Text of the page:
It’s not easy to craft a successful cinematic monologue. These famous female monologues are memorable because they not only hold the audience’s attention, but they also make the movie. If you’re an actress looking to impress a casting agent or director, memorizing any of these 20 female monologues for an audition is the perfect place to start.
Steel Magnolias is a weepie, designed to make its audience cry. But there is no scene, perhaps in the history of cinema, that is more tear-inducing than one that takes place in the cemetery after M’Lynn (Sally Field) buries her daughter Shelby (Julia Roberts). With compact in hand, her best friends around her, M’Lynn finally gives up trying to remain strong. She breaks down, wanting to know, “whyyyyyy,” God took her young daughter away from her.
If weepie drama isn’t your thing, there are plenty of other emotional monologues from movies, and even a few comical ones on this list as well. Speak as a prosecuting lawyer prosecuting, a fed up middle-aged woman, or even a serial killer who wants to be beautiful and famous. There are lots of great female characters out there to choose from.
Which female monologue do you think packs the biggest punch? Let us know by voting thumbs up or thumbs down.
This is really fascinating, what's going on at this table. Let's take you and Erica. You've been around the block a few times. What are you, around 60? 63. Fantastic! Never married, which as we know, if you were a woman, would be a curse. You'd be an old maid, a spinster. Blah, blah, blah. So instead of pitying you, they write an article about you. Celebrate your never marrying. You’re elusive and ungetable, a real catch.
Then, there’s my gorgeous sister here. Look at her. She is so accomplished. Most successful female playwright since who? Lillian Hellmann? She’s over 50, divorced, and she sits in night after night after night because available guys her age want something—forgive me, they want somebody that looks like Marin. The over-50 dating scene is geared towards men leaving older women out. And as a result, the women become more and more productive and therefore, more and more interesting. Which, in turn, makes them even less desirable because as we all know, men— especially older men— are threatened and afraid of productive, interesting women.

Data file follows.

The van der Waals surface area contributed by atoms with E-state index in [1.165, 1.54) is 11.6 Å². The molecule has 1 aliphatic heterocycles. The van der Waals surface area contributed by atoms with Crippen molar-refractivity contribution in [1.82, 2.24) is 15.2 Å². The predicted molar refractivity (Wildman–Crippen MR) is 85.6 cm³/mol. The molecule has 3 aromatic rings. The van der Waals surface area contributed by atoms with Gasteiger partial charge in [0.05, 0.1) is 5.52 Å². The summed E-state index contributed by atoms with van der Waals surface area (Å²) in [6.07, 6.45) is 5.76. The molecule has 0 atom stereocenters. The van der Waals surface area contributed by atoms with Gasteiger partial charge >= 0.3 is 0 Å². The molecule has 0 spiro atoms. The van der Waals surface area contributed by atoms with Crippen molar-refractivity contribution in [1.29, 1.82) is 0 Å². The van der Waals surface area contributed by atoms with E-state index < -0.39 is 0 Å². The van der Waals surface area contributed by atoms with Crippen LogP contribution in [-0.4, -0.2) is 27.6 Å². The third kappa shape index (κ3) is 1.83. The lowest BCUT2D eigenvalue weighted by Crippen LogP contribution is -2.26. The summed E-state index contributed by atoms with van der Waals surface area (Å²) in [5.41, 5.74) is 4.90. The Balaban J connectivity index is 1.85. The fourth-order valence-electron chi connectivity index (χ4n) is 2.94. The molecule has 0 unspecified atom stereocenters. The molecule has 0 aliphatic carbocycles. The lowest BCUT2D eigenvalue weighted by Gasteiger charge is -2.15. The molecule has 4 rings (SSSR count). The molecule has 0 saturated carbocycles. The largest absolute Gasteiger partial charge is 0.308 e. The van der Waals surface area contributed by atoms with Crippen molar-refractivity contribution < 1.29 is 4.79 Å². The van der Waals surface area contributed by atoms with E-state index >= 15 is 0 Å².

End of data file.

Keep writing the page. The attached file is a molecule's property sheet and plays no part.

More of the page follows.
It is just so clear! Single older women as a demographic are about as f*cked a group as can ever exist.
Screenplay by: Nancy Meyers
I hate the way you talk to me
And the way you cut your hair
I hate the way you drive my car
I hate it when you stare
I hate your big dumb combat boots
And the way you read my mind
I hate you so much that it makes me sick
It even makes me ryhme
I hate the way you're always right
I hate it when you lie
I hate it when you make me laugh
Even worse when you make me cry
I hate the way you're not around
And the fact that you didn't call
But mostly I hate the way I don't hate you
Not even close, not even a little bit, not even at all.
Screenplay by: Karen McCullah Lutz, Kirsten Smith